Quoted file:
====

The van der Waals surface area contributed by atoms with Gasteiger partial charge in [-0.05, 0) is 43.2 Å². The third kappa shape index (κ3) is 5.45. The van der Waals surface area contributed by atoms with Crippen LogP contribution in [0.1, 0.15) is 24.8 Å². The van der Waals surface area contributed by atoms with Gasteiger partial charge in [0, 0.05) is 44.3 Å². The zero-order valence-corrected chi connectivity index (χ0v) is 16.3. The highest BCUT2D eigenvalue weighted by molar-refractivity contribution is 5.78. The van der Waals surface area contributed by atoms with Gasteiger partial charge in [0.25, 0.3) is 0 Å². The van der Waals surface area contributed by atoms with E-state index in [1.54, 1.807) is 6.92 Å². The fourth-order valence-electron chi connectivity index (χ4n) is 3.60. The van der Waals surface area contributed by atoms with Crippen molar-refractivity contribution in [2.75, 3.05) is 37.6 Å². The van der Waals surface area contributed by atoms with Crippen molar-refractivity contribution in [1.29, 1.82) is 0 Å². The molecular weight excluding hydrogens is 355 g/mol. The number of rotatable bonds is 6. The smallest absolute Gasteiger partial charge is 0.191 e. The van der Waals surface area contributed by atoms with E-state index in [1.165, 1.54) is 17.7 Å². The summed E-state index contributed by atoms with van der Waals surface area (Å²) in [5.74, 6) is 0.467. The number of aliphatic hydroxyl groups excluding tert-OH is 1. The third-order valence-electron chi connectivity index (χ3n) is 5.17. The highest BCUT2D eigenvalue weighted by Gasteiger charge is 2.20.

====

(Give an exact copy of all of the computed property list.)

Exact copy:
The van der Waals surface area contributed by atoms with Gasteiger partial charge in [-0.05, 0) is 43.2 Å². The third kappa shape index (κ3) is 5.45. The van der Waals surface area contributed by atoms with Crippen LogP contribution in [0.1, 0.15) is 24.8 Å². The van der Waals surface area contributed by atoms with Gasteiger partial charge in [0, 0.05) is 44.3 Å². The zero-order valence-corrected chi connectivity index (χ0v) is 16.3. The highest BCUT2D eigenvalue weighted by molar-refractivity contribution is 5.78. The van der Waals surface area contributed by atoms with Gasteiger partial charge in [0.25, 0.3) is 0 Å². The van der Waals surface area contributed by atoms with E-state index in [1.54, 1.807) is 6.92 Å². The fourth-order valence-electron chi connectivity index (χ4n) is 3.60. The van der Waals surface area contributed by atoms with Crippen molar-refractivity contribution in [2.75, 3.05) is 37.6 Å². The van der Waals surface area contributed by atoms with Crippen molar-refractivity contribution in [1.29, 1.82) is 0 Å². The molecular weight excluding hydrogens is 355 g/mol. The number of rotatable bonds is 6. The smallest absolute Gasteiger partial charge is 0.191 e. The van der Waals surface area contributed by atoms with E-state index in [1.165, 1.54) is 17.7 Å². The summed E-state index contributed by atoms with van der Waals surface area (Å²) in [5.74, 6) is 0.467. The number of aliphatic hydroxyl groups excluding tert-OH is 1. The third-order valence-electron chi connectivity index (χ3n) is 5.17. The highest BCUT2D eigenvalue weighted by Gasteiger charge is 2.20.